Throughout the month of February, second grade has been spending a lot of time learning about important people in our history. We began by writing in-class reports on George Washington and Abraham Lincoln, which enhanced both their writing skills and their understanding of our country’s past. Now, they are working diligently on their own reports on an important American of their choice. But we still have more important Americans to honor: them! Over the course of the next week or two, the students of second grade will get to share what they would do as president of the United States, and consider what it be like if they were the ones sitting in the Oval Office. They will be asked to consider what would be hard about being president, what they would enjoy, what problems they would solve, and more! They may be young now, but you never know! These may be questions they may get to answer for themselves one day!
By: Mrs. Lauren Morner, 2nd grade
“When are we ever going to use this math?”, “Where do you actually see this math in the world?”. As a math teacher these are the sayings you get from many middle school students. To take math from the pages of our textbook into their daily lives and give it application to careers the 7th grade students completed two projects.
What better object to tie into math than an Apple iPhone. 7th grade honors math looked at the cost of an iPhone versus the cost of manufacturing to see how percent markup works and affects our lives. The results were quite shocking for some of them! They were fascinated to see how the percent markup has changed with different models of the iPhone. Conversations of supply and demand arose as many talked about waiting to buy newer models or the advancement of technology causing phones to last longer.
Meanwhile the 7th grade math classes looked at what goes into creating an enlarged image. Many of the students who have taken our art class elective have used grids to enlarge images but we looked at the math behind it all. Students got to choose a candy they wanted to enlarge. Using ratios of the candy wrapper to the size paper they would enlarge on they came up with their scale factor. From there they drew their grid and began the process of recreating proportional. They got to see how important it is to be precise and use rulers accurately. Students saw how computation mistakes would throw off their scale factor and the importance of having a strong number sense. It was one tastiest math project!
Ms. Forrest, Middle School Math
This week third grade learned about Isaac Newton, force, and magnets. The students enjoyed experimenting with magnets seeing them first hand attract and repel. The classes also enjoyed predicting what the magnets would stick to around the classroom and learned how very useful they are in everyday life!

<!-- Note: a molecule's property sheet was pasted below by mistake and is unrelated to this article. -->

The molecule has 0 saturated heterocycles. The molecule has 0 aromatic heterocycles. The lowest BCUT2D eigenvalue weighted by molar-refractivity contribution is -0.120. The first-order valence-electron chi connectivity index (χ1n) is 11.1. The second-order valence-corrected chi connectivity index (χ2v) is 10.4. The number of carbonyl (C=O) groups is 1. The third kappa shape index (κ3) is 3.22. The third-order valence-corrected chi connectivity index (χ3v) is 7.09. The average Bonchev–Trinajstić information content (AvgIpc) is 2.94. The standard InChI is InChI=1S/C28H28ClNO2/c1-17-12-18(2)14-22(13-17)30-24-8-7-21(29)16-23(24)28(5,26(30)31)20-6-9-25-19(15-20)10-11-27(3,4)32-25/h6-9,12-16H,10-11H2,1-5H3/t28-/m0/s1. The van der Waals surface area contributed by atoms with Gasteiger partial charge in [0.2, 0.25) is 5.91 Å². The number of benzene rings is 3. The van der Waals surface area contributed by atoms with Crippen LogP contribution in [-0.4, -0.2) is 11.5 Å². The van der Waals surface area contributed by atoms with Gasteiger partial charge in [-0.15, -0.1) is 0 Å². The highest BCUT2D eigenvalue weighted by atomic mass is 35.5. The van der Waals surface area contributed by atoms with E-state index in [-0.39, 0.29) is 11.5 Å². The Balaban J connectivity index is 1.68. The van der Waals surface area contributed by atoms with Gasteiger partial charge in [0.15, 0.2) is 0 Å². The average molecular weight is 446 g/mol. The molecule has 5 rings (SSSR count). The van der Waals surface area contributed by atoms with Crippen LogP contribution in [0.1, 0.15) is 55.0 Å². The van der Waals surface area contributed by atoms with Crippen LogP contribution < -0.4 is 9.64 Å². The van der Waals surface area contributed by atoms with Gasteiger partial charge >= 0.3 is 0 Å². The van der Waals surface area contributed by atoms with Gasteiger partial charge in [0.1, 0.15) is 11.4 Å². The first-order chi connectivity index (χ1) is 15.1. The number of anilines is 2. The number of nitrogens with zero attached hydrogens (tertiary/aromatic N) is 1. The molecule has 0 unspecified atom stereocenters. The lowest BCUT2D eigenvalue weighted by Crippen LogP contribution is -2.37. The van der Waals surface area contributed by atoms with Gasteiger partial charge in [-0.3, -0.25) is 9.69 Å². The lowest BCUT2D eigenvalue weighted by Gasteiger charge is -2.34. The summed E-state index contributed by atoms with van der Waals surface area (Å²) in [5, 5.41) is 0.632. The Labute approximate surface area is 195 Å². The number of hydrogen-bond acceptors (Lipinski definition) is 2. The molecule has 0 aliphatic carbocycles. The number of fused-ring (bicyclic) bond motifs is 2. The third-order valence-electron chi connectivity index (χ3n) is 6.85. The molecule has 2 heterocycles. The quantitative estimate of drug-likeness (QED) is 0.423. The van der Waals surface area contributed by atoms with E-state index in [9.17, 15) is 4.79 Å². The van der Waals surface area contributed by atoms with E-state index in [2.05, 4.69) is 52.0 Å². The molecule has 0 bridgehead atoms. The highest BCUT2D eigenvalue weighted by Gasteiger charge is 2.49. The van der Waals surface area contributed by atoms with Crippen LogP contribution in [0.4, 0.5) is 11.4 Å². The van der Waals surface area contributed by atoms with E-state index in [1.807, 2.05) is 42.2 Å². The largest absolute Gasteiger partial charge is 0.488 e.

Miss Lincoln, 3rd grade
October 31st, 2019 at 8:30AM in the St. John’s Historic Sanctuary
As a Lutheran church and school, we are proud of our Christian heritage and the Junior Martin Luther Competition was designed as a way for us to celebrate the life and teachings of Dr. Martin Luther. It was his courage that laid the foundations of our faith today. Every 6th grade student that has attended St. John’s since 2008 has spent the month of October participating in a variety of classroom learning activities that have exposed them to a deeper understanding of Martin Luther’s life, his relationship with God, the condition of the early church during his lifetime, and the good news of our Salvation that is found in the New Testament.
This year’s finalists included Jack Schirrmacher, Lexi Krumes, Amanda McArthur, Trinity Laurenson – Aumua, Joshua Grack, Calista Somerville, Faith Novak, Miah Lovett and Kylie Snyder. The Alternates for the competition consisted of Emily Paul, Ella Clapper and Olivia O’Day. Their participation in class, quality responses to weekly reflection questions, results from the Reformation in Disguise scavenger hunt, knowledge and understanding of Luther’s Table Talk memoirs, memory test scores, and Luther’s Dates quiz results were just a portion of the criteria that earned them a spot in this year’s competition. This competition consisted of several rounds of questions that pertain to the important dates in Martin Luther’s life, his favorite passages from Scripture, his Table Talks memoirs, his small catechism, and much more.
This was a single elimination event. One incorrect answer removed a finalist from the competition. All correct answers were confirmed with the statement, “this is most certainly true.” After 35 minutes of intense competition, Trinity Laurenson–Aumua, from Mrs. Van Blarcom’s homeroom, won the competition! After winning the competition, Trinity proceeded to nail the 95 theses on the Castle Church door. Last year’s winner, Chanel Kruse, presented her with a Martin Luther bobble head doll along with the Luther Cup Trophy that will be displayed in her homeroom for the remainder of the 2019 -2020 school year. Her picture from this event will also be displayed in the Middle School hallway on the Junior Martin Luther Legends wall of fame. Congratulations Trinity!
Nathan Mercier, 6th grade
The 4th graders have been studying the early tribes of California. They are learning about their environments, tools, and shelters. They were tasked to create an example of a house or a tool in our STEAM lab. They used their imagination and creativity to collaborate and to work independently. They applied their past knowledge to create something new and exciting. They found fun ways to display their learning.
Beth Clark,4th Grade Teacher